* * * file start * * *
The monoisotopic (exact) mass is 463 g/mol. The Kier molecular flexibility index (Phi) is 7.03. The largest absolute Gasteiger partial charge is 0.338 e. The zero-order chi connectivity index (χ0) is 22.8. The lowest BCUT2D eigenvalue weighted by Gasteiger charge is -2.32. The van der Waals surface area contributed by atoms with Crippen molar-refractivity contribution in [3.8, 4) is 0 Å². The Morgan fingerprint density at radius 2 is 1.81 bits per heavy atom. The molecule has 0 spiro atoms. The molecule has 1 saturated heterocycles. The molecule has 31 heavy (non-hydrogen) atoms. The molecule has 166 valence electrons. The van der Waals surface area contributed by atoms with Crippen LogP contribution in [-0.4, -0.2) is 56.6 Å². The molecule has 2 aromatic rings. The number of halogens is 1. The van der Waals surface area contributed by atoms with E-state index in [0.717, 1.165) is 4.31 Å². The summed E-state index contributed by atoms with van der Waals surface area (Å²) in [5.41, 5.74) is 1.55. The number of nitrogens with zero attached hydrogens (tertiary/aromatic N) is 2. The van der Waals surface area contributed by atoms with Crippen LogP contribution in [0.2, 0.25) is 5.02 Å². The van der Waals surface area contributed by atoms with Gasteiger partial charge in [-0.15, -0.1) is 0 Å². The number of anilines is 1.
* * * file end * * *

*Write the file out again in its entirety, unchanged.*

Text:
The monoisotopic (exact) mass is 463 g/mol. The Kier molecular flexibility index (Phi) is 7.03. The largest absolute Gasteiger partial charge is 0.338 e. The zero-order chi connectivity index (χ0) is 22.8. The lowest BCUT2D eigenvalue weighted by Gasteiger charge is -2.32. The van der Waals surface area contributed by atoms with Crippen molar-refractivity contribution in [3.8, 4) is 0 Å². The Morgan fingerprint density at radius 2 is 1.81 bits per heavy atom. The molecule has 0 spiro atoms. The molecule has 1 saturated heterocycles. The molecule has 31 heavy (non-hydrogen) atoms. The molecule has 166 valence electrons. The van der Waals surface area contributed by atoms with Crippen LogP contribution in [-0.4, -0.2) is 56.6 Å². The molecule has 2 aromatic rings. The number of halogens is 1. The van der Waals surface area contributed by atoms with E-state index in [0.717, 1.165) is 4.31 Å². The summed E-state index contributed by atoms with van der Waals surface area (Å²) in [5.41, 5.74) is 1.55. The number of nitrogens with zero attached hydrogens (tertiary/aromatic N) is 2. The van der Waals surface area contributed by atoms with Crippen LogP contribution in [0.2, 0.25) is 5.02 Å². The van der Waals surface area contributed by atoms with Gasteiger partial charge in [-0.15, -0.1) is 0 Å². The number of anilines is 1.